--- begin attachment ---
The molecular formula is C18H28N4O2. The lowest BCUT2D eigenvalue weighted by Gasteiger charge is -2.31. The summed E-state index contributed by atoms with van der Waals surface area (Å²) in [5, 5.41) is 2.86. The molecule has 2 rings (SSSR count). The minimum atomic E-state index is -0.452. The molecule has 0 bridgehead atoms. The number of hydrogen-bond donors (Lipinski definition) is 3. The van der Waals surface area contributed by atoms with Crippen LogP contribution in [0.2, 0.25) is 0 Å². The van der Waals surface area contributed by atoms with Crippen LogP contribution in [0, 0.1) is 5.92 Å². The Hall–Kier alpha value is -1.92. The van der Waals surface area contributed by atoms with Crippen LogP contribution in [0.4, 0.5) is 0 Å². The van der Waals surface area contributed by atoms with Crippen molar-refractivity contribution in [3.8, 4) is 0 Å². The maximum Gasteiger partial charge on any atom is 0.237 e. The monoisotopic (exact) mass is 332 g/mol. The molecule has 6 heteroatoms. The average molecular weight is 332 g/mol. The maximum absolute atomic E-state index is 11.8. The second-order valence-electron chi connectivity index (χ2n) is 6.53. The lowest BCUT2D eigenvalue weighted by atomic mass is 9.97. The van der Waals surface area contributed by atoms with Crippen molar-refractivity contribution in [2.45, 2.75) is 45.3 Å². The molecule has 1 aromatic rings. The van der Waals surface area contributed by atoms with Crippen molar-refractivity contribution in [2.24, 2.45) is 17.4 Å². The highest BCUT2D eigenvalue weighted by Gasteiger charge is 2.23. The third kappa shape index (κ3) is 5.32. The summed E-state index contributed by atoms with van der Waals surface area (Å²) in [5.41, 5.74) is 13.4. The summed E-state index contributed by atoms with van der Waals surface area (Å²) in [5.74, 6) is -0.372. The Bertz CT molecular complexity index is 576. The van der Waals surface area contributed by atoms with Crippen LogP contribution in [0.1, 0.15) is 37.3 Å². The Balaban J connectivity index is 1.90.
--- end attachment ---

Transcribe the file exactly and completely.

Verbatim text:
The molecular formula is C18H28N4O2. The lowest BCUT2D eigenvalue weighted by Gasteiger charge is -2.31. The summed E-state index contributed by atoms with van der Waals surface area (Å²) in [5, 5.41) is 2.86. The molecule has 2 rings (SSSR count). The minimum atomic E-state index is -0.452. The molecule has 0 bridgehead atoms. The number of hydrogen-bond donors (Lipinski definition) is 3. The van der Waals surface area contributed by atoms with Crippen LogP contribution in [0.2, 0.25) is 0 Å². The van der Waals surface area contributed by atoms with Crippen LogP contribution in [0, 0.1) is 5.92 Å². The Hall–Kier alpha value is -1.92. The van der Waals surface area contributed by atoms with Crippen LogP contribution in [0.4, 0.5) is 0 Å². The van der Waals surface area contributed by atoms with Crippen molar-refractivity contribution in [3.8, 4) is 0 Å². The maximum Gasteiger partial charge on any atom is 0.237 e. The monoisotopic (exact) mass is 332 g/mol. The molecule has 6 heteroatoms. The average molecular weight is 332 g/mol. The maximum absolute atomic E-state index is 11.8. The second-order valence-electron chi connectivity index (χ2n) is 6.53. The lowest BCUT2D eigenvalue weighted by atomic mass is 9.97. The van der Waals surface area contributed by atoms with Crippen molar-refractivity contribution in [2.45, 2.75) is 45.3 Å². The molecule has 1 aromatic rings. The van der Waals surface area contributed by atoms with Crippen molar-refractivity contribution in [2.24, 2.45) is 17.4 Å². The highest BCUT2D eigenvalue weighted by Gasteiger charge is 2.23. The third kappa shape index (κ3) is 5.32. The summed E-state index contributed by atoms with van der Waals surface area (Å²) in [5.41, 5.74) is 13.4. The summed E-state index contributed by atoms with van der Waals surface area (Å²) in [5.74, 6) is -0.372. The Bertz CT molecular complexity index is 576. The van der Waals surface area contributed by atoms with Crippen LogP contribution in [0.1, 0.15) is 37.3 Å². The Balaban J connectivity index is 1.90.